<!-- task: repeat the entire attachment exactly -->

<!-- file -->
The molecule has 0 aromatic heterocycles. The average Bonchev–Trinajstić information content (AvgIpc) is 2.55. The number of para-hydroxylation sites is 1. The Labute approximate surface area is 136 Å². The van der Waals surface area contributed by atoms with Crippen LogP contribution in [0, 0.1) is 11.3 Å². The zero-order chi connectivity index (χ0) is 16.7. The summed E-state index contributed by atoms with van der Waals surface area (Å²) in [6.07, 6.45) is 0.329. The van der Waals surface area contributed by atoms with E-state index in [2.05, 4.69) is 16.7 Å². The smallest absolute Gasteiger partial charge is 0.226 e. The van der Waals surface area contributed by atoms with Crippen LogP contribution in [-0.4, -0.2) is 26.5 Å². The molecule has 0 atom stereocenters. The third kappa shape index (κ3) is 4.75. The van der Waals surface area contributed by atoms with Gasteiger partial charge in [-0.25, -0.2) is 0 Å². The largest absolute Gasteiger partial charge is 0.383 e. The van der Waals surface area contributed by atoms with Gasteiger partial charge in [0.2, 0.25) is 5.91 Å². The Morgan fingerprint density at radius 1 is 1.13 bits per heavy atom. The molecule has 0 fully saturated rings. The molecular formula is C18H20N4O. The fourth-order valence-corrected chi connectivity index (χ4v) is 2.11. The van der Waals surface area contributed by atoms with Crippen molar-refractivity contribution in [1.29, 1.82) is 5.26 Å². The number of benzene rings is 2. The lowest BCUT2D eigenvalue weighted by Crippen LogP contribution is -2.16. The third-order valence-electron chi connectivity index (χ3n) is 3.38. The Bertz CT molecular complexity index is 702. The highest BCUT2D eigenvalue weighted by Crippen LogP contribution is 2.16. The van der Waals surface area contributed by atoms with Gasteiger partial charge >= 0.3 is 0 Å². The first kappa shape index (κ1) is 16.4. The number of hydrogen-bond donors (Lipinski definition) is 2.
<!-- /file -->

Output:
The molecule has 0 aromatic heterocycles. The average Bonchev–Trinajstić information content (AvgIpc) is 2.55. The number of para-hydroxylation sites is 1. The Labute approximate surface area is 136 Å². The van der Waals surface area contributed by atoms with Crippen LogP contribution in [0, 0.1) is 11.3 Å². The zero-order chi connectivity index (χ0) is 16.7. The summed E-state index contributed by atoms with van der Waals surface area (Å²) in [6.07, 6.45) is 0.329. The van der Waals surface area contributed by atoms with E-state index in [2.05, 4.69) is 16.7 Å². The smallest absolute Gasteiger partial charge is 0.226 e. The van der Waals surface area contributed by atoms with Crippen LogP contribution in [-0.4, -0.2) is 26.5 Å². The molecule has 0 atom stereocenters. The third kappa shape index (κ3) is 4.75. The van der Waals surface area contributed by atoms with Gasteiger partial charge in [-0.25, -0.2) is 0 Å². The largest absolute Gasteiger partial charge is 0.383 e. The van der Waals surface area contributed by atoms with Gasteiger partial charge in [0.2, 0.25) is 5.91 Å². The Morgan fingerprint density at radius 1 is 1.13 bits per heavy atom. The molecule has 0 fully saturated rings. The molecular formula is C18H20N4O. The fourth-order valence-corrected chi connectivity index (χ4v) is 2.11. The van der Waals surface area contributed by atoms with Crippen molar-refractivity contribution in [1.29, 1.82) is 5.26 Å². The number of benzene rings is 2. The lowest BCUT2D eigenvalue weighted by Crippen LogP contribution is -2.16. The third-order valence-electron chi connectivity index (χ3n) is 3.38. The Bertz CT molecular complexity index is 702. The highest BCUT2D eigenvalue weighted by Crippen LogP contribution is 2.16. The van der Waals surface area contributed by atoms with Gasteiger partial charge >= 0.3 is 0 Å². The first kappa shape index (κ1) is 16.4. The number of hydrogen-bond donors (Lipinski definition) is 2.